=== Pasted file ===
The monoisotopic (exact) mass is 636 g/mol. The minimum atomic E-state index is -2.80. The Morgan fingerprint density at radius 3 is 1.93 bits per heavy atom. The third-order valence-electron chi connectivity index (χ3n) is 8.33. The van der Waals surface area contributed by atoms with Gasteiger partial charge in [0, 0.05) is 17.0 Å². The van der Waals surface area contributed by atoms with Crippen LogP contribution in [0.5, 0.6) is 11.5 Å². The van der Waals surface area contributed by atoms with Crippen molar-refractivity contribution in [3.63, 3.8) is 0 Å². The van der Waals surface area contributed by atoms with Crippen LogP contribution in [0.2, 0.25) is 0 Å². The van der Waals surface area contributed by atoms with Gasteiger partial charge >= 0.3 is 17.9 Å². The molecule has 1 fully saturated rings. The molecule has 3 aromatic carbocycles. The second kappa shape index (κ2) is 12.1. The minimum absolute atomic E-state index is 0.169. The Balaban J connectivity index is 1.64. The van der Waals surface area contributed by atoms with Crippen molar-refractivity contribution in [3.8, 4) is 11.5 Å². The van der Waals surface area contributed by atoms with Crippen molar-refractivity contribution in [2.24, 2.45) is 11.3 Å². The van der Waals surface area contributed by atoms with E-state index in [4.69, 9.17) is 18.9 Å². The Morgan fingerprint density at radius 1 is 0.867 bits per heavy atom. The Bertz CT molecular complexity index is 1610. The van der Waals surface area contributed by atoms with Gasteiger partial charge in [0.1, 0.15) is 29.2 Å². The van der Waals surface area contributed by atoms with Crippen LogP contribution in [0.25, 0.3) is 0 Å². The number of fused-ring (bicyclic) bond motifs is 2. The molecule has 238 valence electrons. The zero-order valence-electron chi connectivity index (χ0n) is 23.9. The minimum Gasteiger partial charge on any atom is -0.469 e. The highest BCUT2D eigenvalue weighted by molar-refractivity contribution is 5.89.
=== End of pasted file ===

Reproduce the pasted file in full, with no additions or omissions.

The monoisotopic (exact) mass is 636 g/mol. The minimum atomic E-state index is -2.80. The Morgan fingerprint density at radius 3 is 1.93 bits per heavy atom. The third-order valence-electron chi connectivity index (χ3n) is 8.33. The van der Waals surface area contributed by atoms with Gasteiger partial charge in [0, 0.05) is 17.0 Å². The van der Waals surface area contributed by atoms with Crippen LogP contribution in [0.5, 0.6) is 11.5 Å². The van der Waals surface area contributed by atoms with Crippen molar-refractivity contribution in [3.63, 3.8) is 0 Å². The van der Waals surface area contributed by atoms with Crippen LogP contribution in [0.2, 0.25) is 0 Å². The van der Waals surface area contributed by atoms with Gasteiger partial charge >= 0.3 is 17.9 Å². The molecule has 1 fully saturated rings. The molecule has 3 aromatic carbocycles. The second kappa shape index (κ2) is 12.1. The minimum absolute atomic E-state index is 0.169. The Balaban J connectivity index is 1.64. The van der Waals surface area contributed by atoms with Crippen molar-refractivity contribution in [3.8, 4) is 11.5 Å². The van der Waals surface area contributed by atoms with Crippen molar-refractivity contribution in [2.24, 2.45) is 11.3 Å². The van der Waals surface area contributed by atoms with E-state index in [4.69, 9.17) is 18.9 Å². The Morgan fingerprint density at radius 1 is 0.867 bits per heavy atom. The Bertz CT molecular complexity index is 1610. The van der Waals surface area contributed by atoms with Gasteiger partial charge in [0.1, 0.15) is 29.2 Å². The van der Waals surface area contributed by atoms with Crippen LogP contribution in [0.25, 0.3) is 0 Å². The number of fused-ring (bicyclic) bond motifs is 2. The molecule has 238 valence electrons. The zero-order valence-electron chi connectivity index (χ0n) is 23.9. The minimum Gasteiger partial charge on any atom is -0.469 e. The highest BCUT2D eigenvalue weighted by molar-refractivity contribution is 5.89.